- Investigators have still found no evidence Trump colluded with Russia
- Politico editor-in-chief confesses “skepticism” of the narrative
- Media slow to admit there’s no evidence of collusion
Thirteen months into President Trump’s administration, there is still no evidence whatsoever that Trump or any of his associates colluded with Russian operatives meddling in the 2016 presidential campaign.
That total lack of evidence has some establishment journalists finally wondering if there wasn’t any Trump-Russia collusion after all, despite Democratic conspiracy theories to the contrary.
Politico Magazine editor-in-chief Blake Hounshell over the weekend penned a piece “confessing” his skepticism of the collusion conspiracy theory. Hounshell’s primary argument was that the Trump campaign was too inept to have successfully colluded with Russia without the public finding out.
Political journalists on Twitter passed around Hounshell’s thesis — that maybe the president didn’t collude with Russian hackers and online trolls — as a novel idea.
But the truth is reasons for skepticism have existed in plain sight for months.
The New York Times reported in May 2017 that Russian officials discussed finding backdoor ways to influence Trump without his knowledge through retired Trump adviser Michael Flynn and former Trump campaign manager Paul Manafort. The NYT’s report was inconsistent with the narrative that Trump was engaged in a quid-pro-quo with Russia, as many liberals have claimed without evidence.
Similar reports in May that Trump son-in-law Jared Kushner suggested opening up covert channels with Russian officials after the election also appear to work against the narrative of a Trump campaign in league with Russia. The fact that Kushner allegedly explored opening channels of communication with the Russians would imply that such channels didn’t already exist.
The NYT conceded in a December story that emails showing Russian attempts to reach out to Trump aide Hope Hicks appeared to “undercut” the collusion narrative.
“In some ways, the Russian outreach to Ms. Hicks undercuts the idea that the Russian government had established deep ties to the Trump campaign before the election,” the NYT noted. “If it had, Russian officials might have found a better entrèe to the White House than unprompted emails to Ms. Hicks.”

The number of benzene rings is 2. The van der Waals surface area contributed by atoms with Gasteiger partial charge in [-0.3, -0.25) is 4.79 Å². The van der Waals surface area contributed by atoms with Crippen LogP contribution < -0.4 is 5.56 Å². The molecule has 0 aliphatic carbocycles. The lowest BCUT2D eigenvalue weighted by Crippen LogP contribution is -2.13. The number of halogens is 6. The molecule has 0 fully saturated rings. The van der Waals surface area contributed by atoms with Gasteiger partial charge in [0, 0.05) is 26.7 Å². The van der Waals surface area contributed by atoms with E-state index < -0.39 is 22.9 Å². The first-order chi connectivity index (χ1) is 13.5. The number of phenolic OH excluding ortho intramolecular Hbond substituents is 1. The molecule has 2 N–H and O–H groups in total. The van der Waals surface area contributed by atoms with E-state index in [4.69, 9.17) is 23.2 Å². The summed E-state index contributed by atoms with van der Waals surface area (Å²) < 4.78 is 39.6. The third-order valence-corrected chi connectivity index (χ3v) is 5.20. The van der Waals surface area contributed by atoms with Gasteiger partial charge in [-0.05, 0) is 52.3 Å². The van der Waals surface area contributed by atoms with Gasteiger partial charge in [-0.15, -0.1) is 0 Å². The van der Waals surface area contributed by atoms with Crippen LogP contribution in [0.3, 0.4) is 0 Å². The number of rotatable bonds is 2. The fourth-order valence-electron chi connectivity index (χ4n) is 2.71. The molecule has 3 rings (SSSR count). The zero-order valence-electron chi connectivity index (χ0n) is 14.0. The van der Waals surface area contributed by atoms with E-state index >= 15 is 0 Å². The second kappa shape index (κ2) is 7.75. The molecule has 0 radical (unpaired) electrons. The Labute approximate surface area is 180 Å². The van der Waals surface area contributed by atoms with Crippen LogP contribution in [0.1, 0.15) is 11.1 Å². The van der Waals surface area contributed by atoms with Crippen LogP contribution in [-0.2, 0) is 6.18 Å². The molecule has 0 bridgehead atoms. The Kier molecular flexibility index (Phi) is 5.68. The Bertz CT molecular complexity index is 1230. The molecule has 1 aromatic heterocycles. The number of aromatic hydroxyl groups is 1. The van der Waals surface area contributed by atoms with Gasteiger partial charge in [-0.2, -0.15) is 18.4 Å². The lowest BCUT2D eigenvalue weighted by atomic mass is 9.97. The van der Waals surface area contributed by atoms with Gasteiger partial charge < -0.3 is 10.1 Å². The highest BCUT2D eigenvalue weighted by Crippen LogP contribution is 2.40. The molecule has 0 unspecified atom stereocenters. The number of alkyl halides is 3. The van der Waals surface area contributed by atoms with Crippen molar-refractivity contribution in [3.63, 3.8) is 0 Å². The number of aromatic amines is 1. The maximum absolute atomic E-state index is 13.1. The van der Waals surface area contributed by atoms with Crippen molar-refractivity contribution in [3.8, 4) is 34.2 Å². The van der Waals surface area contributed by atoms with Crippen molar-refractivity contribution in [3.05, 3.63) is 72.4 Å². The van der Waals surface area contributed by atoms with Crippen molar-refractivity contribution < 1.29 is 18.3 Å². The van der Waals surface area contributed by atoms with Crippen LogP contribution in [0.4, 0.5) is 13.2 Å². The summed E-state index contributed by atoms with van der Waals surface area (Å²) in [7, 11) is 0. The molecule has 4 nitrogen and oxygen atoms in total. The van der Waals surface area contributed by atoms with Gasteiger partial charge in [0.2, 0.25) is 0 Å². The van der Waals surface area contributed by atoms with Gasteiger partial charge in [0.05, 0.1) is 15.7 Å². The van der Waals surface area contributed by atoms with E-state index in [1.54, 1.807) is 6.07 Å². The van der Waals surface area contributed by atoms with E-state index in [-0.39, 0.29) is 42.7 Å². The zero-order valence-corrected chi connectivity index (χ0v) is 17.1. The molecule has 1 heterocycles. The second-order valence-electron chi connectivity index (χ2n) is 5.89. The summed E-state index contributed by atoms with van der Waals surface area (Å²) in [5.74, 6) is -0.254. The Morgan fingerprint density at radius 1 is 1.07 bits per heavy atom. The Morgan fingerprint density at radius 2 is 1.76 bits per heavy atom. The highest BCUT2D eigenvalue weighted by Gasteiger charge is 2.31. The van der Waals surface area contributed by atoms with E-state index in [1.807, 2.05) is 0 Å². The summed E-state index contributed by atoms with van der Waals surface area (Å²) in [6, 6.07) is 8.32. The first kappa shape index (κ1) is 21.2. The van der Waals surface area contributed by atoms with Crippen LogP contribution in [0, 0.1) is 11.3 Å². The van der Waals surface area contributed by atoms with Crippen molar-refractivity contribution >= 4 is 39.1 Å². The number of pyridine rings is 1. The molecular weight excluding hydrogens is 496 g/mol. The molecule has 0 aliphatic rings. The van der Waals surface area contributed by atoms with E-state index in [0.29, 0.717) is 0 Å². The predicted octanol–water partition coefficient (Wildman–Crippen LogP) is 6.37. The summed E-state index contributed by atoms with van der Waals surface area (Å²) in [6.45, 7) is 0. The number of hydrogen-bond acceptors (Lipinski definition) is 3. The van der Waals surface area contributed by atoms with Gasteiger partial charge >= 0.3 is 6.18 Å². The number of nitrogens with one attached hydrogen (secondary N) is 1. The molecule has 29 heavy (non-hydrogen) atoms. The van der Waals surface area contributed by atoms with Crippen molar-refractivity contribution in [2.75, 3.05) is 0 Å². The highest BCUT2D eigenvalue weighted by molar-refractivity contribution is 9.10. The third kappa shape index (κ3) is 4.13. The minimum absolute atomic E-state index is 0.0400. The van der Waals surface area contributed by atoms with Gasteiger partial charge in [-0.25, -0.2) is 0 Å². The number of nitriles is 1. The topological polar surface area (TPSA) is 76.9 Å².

FBI agent Peter Strzok, a top agent on the Trump-Russia probe, said in May 2017 that he had yet to see any evidence of collusion between the Trump-Russia campaign. In the text, which became public last month, Strzok note his “gut sense and concern that there’s no big there there.” A source close to Strzok confirmed to The Daily Caller that the agent had not seen any evidence of collusion, despite leading the Trump-Russia investigation for 10 months.
One of the strongest perceived indicators of Trump-Russia collusion among mainstream journalists was a NYT article in February 2017, alleging U.S. intelligence officials had repeatedly intercepted communications between the Trump campaign and Russian intelligence officials in the year leading up to the election.
But then-FBI Director James Comey knocked down that story four months later in his testimony before the Senate Intelligence Committee. Comey characterized the story as “almost entirely wrong” and suggested anonymous sources are feeding journalists bad information.
The other key point cited by Trump-Russia conspiracy theorists was the July 2016 Trump Tower meeting that Kushner, Donald Trump Jr. and campaign manager Paul Manafort took with a Russian lawyer who promised damaging information on Hillary Clinton. But the meeting appears to have been a dud and nothing appears to have actually come from it. (RELATED: Everybody Is Forgetting That Clinton Allies Did The Same Thing As Don Jr.)
NBC News published what the network hyped as a “potential bombshell” in September, claiming that Manafort’s notes from the Trump Tower meeting contained a “cryptic” reference to donations in relation to the Republican National Committee (RNC). The story quickly fell apart.